Six dos and don’ts I learned this week to foster calm

Landscape with palm tree and blooming flowerbed, Oleksandr Bogomazov,  c.1905, Place of Creation: Kiev, Ukraine. This artwork is in the public domain.

Landscape with palm tree and blooming flowerbed, Oleksandr Bogomazov, c.1905, Place of Creation: Kiev, Ukraine. This artwork is in the public domain.

This week, with a major change on the horizon and a few too many projects on my plate, I felt anxiety’s flames licking at my feet. My mind ran wild with worries, what ifs and worst-case scenarios. So, I started keeping track of what worked to calm me. This is what I discovered:

Vacuuming – It’s hard to believe but that repetitive, physical and focused work of sucking up dirt, dog hair, and dust bunnies calmed me down. And my house looked so much better afterward.

Cleaning green beans – The repetition of: pick up, cut off edge, put down, cut off other edge, pick up next one, was a soothing balm. Nothing to do but cut off the next bean.

Doing anything physical – Dancing, walking and yoga brought serenity.

Working in baby steps – Focusing on the next baby task of work and doing it, helped the most. To do this, I broke down my tasks into baby steps. For example, one big task was to write a magazine article, but the first step of that was just to print out the interviews I had done. Done! Second step was to find a highlighter, read the interviews and highlight the parts I wanted to put in my article. Done! Next step was to outline the beginning of the article. Done! (Notice how I never, ever worked on the whole article, just the baby steps.)

What didn’t work:

Writing – Although, I’m a writer and often use a journal, I discovered that writing about my worries did not help me feel calm. Writing became another form of thinking. And thinking led quickly to worries which only fueled anxiety’s flame.

Sitting there and doing nothing was the worst thing I could do even though I seemed convinced that taking a break would help.

So, this week, I committed to a daily morning meditation practice and to engaging with the work at hand by breaking it down into baby steps interspersed with vacuuming and yoga. What works for you when you need to find and keep your calm center? I’d like to hear.

Share this post: Share on FacebookTweet about this on TwitterShare on LinkedInShare on Google+

Give yourself the first hour of your day

The Artist by Ernst Ludwig Kirchner, 1910, oil on canvas, 101 x 76 cm, Brücke-Museum, Berlin, Germany. This image is in the public domain, from WikiArt.

The Artist by Ernst Ludwig Kirchner, 1910, oil on canvas, 101 x 76 cm, Brücke-Museum, Berlin, Germany. This image is in the public domain, from WikiArt.

Today, I recommitted to writing for the first hour of my day BEFORE checking email. I’ve made this commitment before but I’d gotten so out of whack in past months that I turned into someone who checked email while I was just out of bed. It was as though I was expecting a limited time offer of a million dollars and I wanted to be the first person to email back.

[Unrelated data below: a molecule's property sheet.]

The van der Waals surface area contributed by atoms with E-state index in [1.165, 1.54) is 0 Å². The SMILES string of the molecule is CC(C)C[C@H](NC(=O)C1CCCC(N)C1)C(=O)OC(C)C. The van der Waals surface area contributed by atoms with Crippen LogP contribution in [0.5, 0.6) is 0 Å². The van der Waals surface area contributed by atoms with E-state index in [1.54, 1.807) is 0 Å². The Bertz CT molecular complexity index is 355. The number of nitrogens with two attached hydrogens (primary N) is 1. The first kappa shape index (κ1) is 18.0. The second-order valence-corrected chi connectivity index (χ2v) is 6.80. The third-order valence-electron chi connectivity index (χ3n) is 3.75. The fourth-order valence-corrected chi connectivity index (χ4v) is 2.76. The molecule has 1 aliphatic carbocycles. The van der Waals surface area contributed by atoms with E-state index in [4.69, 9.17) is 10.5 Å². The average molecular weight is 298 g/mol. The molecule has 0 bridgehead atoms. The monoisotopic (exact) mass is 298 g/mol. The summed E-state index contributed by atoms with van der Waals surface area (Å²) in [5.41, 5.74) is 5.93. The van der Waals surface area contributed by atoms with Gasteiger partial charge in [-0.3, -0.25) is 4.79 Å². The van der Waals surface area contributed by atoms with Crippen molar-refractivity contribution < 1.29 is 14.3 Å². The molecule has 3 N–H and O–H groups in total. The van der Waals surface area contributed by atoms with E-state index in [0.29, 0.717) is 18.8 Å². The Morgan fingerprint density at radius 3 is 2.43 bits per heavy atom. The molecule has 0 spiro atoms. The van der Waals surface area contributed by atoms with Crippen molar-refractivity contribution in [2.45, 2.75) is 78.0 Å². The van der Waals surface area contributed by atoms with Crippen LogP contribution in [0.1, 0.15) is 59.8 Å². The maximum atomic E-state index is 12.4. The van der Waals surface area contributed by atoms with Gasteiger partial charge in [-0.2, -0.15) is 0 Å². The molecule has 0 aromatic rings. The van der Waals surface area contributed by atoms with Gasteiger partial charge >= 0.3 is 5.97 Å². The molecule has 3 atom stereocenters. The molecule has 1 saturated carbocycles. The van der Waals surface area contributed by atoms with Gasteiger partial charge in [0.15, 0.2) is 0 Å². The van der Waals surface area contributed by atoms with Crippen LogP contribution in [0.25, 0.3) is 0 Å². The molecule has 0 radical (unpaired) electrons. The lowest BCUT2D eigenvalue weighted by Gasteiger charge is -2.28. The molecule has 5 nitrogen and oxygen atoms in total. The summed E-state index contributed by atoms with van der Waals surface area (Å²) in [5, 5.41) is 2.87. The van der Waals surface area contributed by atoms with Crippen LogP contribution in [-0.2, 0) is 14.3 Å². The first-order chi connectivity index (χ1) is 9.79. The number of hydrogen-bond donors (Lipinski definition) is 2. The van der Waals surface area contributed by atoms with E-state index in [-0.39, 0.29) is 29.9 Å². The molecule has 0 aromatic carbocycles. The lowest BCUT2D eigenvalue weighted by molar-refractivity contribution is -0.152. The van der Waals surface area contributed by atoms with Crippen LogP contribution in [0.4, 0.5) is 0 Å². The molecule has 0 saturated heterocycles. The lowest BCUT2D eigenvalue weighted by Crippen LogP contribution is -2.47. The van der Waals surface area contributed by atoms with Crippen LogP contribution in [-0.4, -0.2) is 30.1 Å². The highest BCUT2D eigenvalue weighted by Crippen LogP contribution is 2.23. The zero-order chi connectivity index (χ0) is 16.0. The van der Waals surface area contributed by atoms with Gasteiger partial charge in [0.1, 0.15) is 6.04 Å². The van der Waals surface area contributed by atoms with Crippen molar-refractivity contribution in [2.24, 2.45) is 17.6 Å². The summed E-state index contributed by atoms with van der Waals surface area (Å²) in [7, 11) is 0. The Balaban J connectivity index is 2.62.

I felt ashamed that even I had succumbed to FOMO. I didn’t think that would ever happen to me.

It didn’t matter that I never missed anything, except eventually my calm center and next to come, my sanity.

Today, resisting email first thing, was hard. Jumping out of bed and double-tapping the gmail app had become a habit. Hard to break.

This morning, I only had time to write for 15 minutes at home so when I arrived at my office I still owed my writing another 45 minutes.

I wanted to check email.

I lit a candle instead.

My fingers itched to turn on my computer.

I sat next to the candle instead.

That felt a little better.

Every moment I didn’t succumb, I felt a little freer.

Interspersed with these moments of freedom, I needed to check my email to hear from a literary agent, to get an answer to a question I had asked someone yesterday. But the more I resisted, the more my craving for email subsided until the craving stopped. Not giving in, made it diminish, which I never imagined it would. In the moment, it felt like giving into the craving would solve some problem or put an end to something that needed closure. It’s the opposite. Resisting puts an end to it.

I also noticed that the urgency I had felt about an answer to a question faded too. There was no burning building, no life or death, no ambulance. It could all wait.

This is the way back to my writer self and toward my own hand sailing across the page. I had time to watch a black, speckled bird on the treetop outside my window, I wandered over to my writing drawer and sifted through some abandoned projects and found two short essays, I still like. The writer me was back.

Are you spending the first part of your day on what matters most? Are you making it creative and enjoyable? Or are you sounding like a drill sergeant? How do you resist the siren call of email? I’d like to know.

Share this post: Share on FacebookTweet about this on TwitterShare on LinkedInShare on Google+

I found my name at the Letterpress